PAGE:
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Suzette: Could the new KQ be text?

posted by RAnthonyMahan on - last edited - Viewed by 455 users

Not sure if any of you remember this from a while back, but Telltale programmer Bruce Wilcox won last year's Loebner Prize (an annual award in artificial intelligence) for his chatbot Suzette. Shortly afterwards he made an interesting remark in this interview.

What do you see for the future of your bot or bots in general ?

Natural language is the way we should be interacting with computers, so my bot and others are just a step along the way. Scribblenauts is a game that allows a lot of nouns and adjectives and I'm working at TellTale games on a game that does nouns and verbs. All of this is going toward NL.

When he first said this, I was curious what game Telltale could be working on that could possibly benefit from chatbot technology. With Telltale's five new announcements, I remembered how the old King's Quest games were graphical text adventures. A text adventure would require a good parser able to recognize nouns and verbs and how they can be interchangeable. (For example, in a well-programmed text adventure, "GET ITEM" and "TAKE ITEM" should do the same thing.)

I know it's unlikely (especially since it would make porting the game to consoles a bitch), but maybe the new King's Quest game could be a text adventure too?

17 Comments - Linear Discussion: Classic Style
  • There is no way in a million years Telltale would use a parser interface. That would alienate their key demographic, which is people who aren't smart enough to read or type.

  • @Lambonius said: There is no way in a million years Telltale would use a parser interface. That would alienate their key demographic, which is people who aren't smart enough to read or type.

    And yet you're on these forums.

  • @DAISHI said: And yet you're on these forums.

    I was just joking, dude. Making light of the common complaint about Telltale dumbing down their games' difficulty for "casual players." ;)

  • I don't see them using a text interface, seeing as how the series dropped it at KQ5 and the fact that it would hurt its play on consoles. The thing I worry about is KQ losing its large open world feel and instead it would have the few areas you jump to a la Sam & Max.

  • Just adding my voice to the pot, for what it's worth, that I would love this. I don't expect it, but it would be awesome.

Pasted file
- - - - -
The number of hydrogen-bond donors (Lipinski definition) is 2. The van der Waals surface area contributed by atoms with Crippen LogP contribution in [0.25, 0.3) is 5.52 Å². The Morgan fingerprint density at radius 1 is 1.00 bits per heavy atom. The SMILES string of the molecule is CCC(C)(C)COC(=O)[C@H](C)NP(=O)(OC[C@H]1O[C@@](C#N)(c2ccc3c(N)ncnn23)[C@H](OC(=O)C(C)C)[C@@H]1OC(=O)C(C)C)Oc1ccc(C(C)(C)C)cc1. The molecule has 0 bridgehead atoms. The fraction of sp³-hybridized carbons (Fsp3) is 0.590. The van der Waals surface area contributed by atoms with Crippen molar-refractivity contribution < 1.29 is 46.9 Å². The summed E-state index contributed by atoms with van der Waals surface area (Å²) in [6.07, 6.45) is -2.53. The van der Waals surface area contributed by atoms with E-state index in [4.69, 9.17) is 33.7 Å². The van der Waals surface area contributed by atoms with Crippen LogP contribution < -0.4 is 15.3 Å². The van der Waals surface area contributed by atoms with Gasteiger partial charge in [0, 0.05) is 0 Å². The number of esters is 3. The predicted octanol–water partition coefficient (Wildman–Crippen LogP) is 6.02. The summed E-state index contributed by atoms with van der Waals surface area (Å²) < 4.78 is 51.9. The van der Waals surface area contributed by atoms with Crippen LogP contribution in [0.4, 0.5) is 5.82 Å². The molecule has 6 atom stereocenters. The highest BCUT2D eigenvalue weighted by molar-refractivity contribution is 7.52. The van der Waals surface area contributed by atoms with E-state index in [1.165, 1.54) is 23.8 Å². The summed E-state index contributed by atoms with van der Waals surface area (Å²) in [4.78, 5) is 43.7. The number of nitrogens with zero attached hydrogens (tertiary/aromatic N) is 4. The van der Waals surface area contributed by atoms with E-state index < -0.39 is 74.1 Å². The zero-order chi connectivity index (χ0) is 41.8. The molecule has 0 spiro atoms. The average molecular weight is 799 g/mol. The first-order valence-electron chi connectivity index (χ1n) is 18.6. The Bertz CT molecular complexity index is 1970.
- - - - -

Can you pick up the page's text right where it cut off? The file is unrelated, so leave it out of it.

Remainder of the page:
There's been a gulf between Pointy Clicky and Parser for far too long, as if one was better then the other. Both have their strong points and game developers simply need to realize the synthesis.

    If it was just for a few puzzles/riddles/passwords (see KQ1 and KQ6) then that would be cool. If you hope to really revolutionize the adventure mold, look to the design of leisure suit Larry 7 for a one of a kind flash of brilliance: simply asking characters about less then obvious topics that require the player to make the connection between! It just requires paying attention to the plot and clues.

    Quest for Glory 2 VGA did something like this too, but in the completely optional since. It's basically what we demanding gamers crave: options!

  • You might be interested in the Quest for Glory II remake, Marquillon. That game basically uses a combo parser, in that you use icon commands for general actions, but you use a parser during dialogue with other characters if you want. The dialogues largely consist of a tree, but you can access specific topics or unknown ones by typing out what you want.

    I very much hope that adventure games start to use this concept, in that we get general controls that lets anybody to play and enjoy the game, but also typed commands if they want to find easter eggs or be able to perform a wider variety of actions.

    However, it is true that console gamers would have difficulties, in that they usually lack a keyboard. Perhaps there can be an menu that they can bring up during gameplay, which has two or three sub-menus that contain letters, words, and mostly complete sentences to fill in?

    Letter Menu
    [Insert the English alphabet here]

    Word Menu

    Sentence Menu